In this Market Foolery podcast, Chris Hill and Bill Barker from Motley Fool Asset Management discuss how retail behemoth Wal-Mart (NYSE:WMT) managed to pop a whopping 8% on its third-quarter report; why J.M. Smucker (NYSE:SJM) saw a 10% pop this week, coming off a 40% rise this year, and why investors might want to take another look at the beaten-down food company; why Papa John's (NASDAQ:PZZA) has already come out with a public amendment to its comments about the NFL protests, and what this probably means for the company's next quarter; and why L Brands (NYSE:LB), parent company of Bath & Body Works, is seeing some bad luck this quarter.

A full transcript follows the video.

This video was recorded on Nov. 16, 2017.

Chris Hill: It's Thursday, Nov. 16. Welcome to Market Foolery. I'm Chris Hill. Joining me and studio today, all the way from Dubai from Motley Fool Asset Management, Bill Barker. Thanks for being here!

Bill Barker: Thanks for having me!

Hill: You had quite a travel day yesterday.

Barker: I did. It was a long day coming home.

Hill: [laughs] Thanks for making the effort.

Barker: I wouldn't miss it.

Hill: And I think it's safe to say, given your messed-up body clock, at any moment, this thing could just completely go off the rails.

Barker: I assume I'll be falling asleep during one of your questions.

Hill: This is going to be great. It's just going to be great. We have earnings news, we have retail, we have food earnings. We're going to dip into The Fool mailbag. We have to start with Wal-Mart, though. Holy cow, shares of Wal-Mart up 8%! This is like a small-cap stock. It's hitting an all-time high off of their third quarter results. E-commerce sales were up 50%. This is the 13th straight quarter of positive same-store sales. Doug McMillon is getting it done at Wal-Mart.

Barker: Yeah, I think you've highlighted what is the possible explanation for the stock price being up 8%, that 50% increase in online sales is by far the most interesting number that's out there. The rest of the story is positive. Continues to be positive. But it's in the range of 2-3% moves, the kind of things you would expect from a massive company. Comp sales were up 2.7%, it's a little bit better than inflation. Nothing really amazing there. But, that 50% online. If that online shopping ever takes off, I think they'll be in good shape.

Hill: Yeah, they just need that trend to continue.

Barker: If people would just wake up and start buying things online, they might be in the right place.

Hill: It's interesting. For a long time, they had their own e-commerce operation, and they would frequently report double-digit increases in online sales. And what you would hear all the time was, "Well, that's off of a really small base." And Doug McMillon went out and bought Jet.com, and apparently, he's making that work really well, because it's no longer off of a small base. And 50% is an enormous number.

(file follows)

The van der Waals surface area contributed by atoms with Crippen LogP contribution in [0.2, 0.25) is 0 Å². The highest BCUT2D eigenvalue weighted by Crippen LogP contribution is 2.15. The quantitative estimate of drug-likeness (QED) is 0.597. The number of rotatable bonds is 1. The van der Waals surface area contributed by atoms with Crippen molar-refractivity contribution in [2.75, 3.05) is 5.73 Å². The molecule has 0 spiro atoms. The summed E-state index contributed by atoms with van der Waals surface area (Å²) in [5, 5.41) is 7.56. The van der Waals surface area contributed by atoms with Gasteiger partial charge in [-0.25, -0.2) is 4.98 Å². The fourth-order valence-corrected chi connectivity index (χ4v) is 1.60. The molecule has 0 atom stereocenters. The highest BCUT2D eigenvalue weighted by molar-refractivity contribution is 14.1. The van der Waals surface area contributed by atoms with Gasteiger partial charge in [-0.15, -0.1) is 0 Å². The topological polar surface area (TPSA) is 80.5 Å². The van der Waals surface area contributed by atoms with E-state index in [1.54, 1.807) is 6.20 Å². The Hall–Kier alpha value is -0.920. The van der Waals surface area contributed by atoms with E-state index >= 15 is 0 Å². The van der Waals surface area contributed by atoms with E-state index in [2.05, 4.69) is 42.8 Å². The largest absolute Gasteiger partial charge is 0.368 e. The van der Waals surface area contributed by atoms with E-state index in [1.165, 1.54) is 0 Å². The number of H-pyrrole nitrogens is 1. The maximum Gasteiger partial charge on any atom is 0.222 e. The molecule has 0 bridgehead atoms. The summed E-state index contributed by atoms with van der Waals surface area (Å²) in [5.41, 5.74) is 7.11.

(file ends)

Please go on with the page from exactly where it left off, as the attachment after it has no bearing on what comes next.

Barker: Yeah. As he pointed out, McMillon in the conference call following the release of the earnings, that most of the 50% increase was through Wal-Mart.com rather than jet.com. Jet.com is also doing well, but it's the Wal-Mart.com side of things that's fueling growth right now, which is good news. They have about 70 million things they sell there.

Hill: About that.

Barker: Which seems kind of comprehensive. They are in a position to survive. One of the few in retail that seem to be thriving these days, other than Amazon (NASDAQ:AMZN).

Hill: Amazon shares are up about 51% year to date. Shares of Wal-Mart, with this rise today, they're up 41% year-to-date, and I'm wondering what you see when you in you look at the stock in terms of how expensive it may or may not be. One of the things that always gets said about Amazon is, e-commerce as a percentage of overall commerce is still very small, maybe about 10% globally, so Amazon still has a long way to go. A lot of runway. And by that rationale, doesn't Wal-Mart as well?

Barker: Yeah, certainly in the online space, to be able to compete at all with Amazon puts them ahead of so many others out there. Of course, given the great logistics operations that they've always had, they're in a better position to do it profitably rather than just throw money at survival. So, in terms of valuation today, going for about 21X next year's profits, it's no bargain, but what is in today's market? It's not excessively priced given its position. But, up 40% so far this year, 21X forward earnings, I think it's had a great year, and that's already being appreciated and appreciated further by the market.

Hill: J.M. Smuckers' second quarter profits rose 10%, and that's basically what shares of Smuckers are doing today as well. That's a hell of a pop for a food company.

Barker: It's a pop. But this is a time when it's worth remembering, why is the stock price where it is? This is not hitting an all-time high like Wal-Mart. It's up 10% today, but this is just not even getting it close to its all-time highs, which way back around the middle of last year, it was trading for $155 a share. Got down to multi-year lows earlier this month at about $100 per share. It's now about $115. So, yeah, what is in the numbers today that's fueling that? It's not that they weren't profitable, it's just that they were slightly more profitable than people were fearing. It's a consumer staple company, largest coffee seller in the world, better known for its jams and jellies, which the company is named after. But it's a huge coffee and pet food company as well.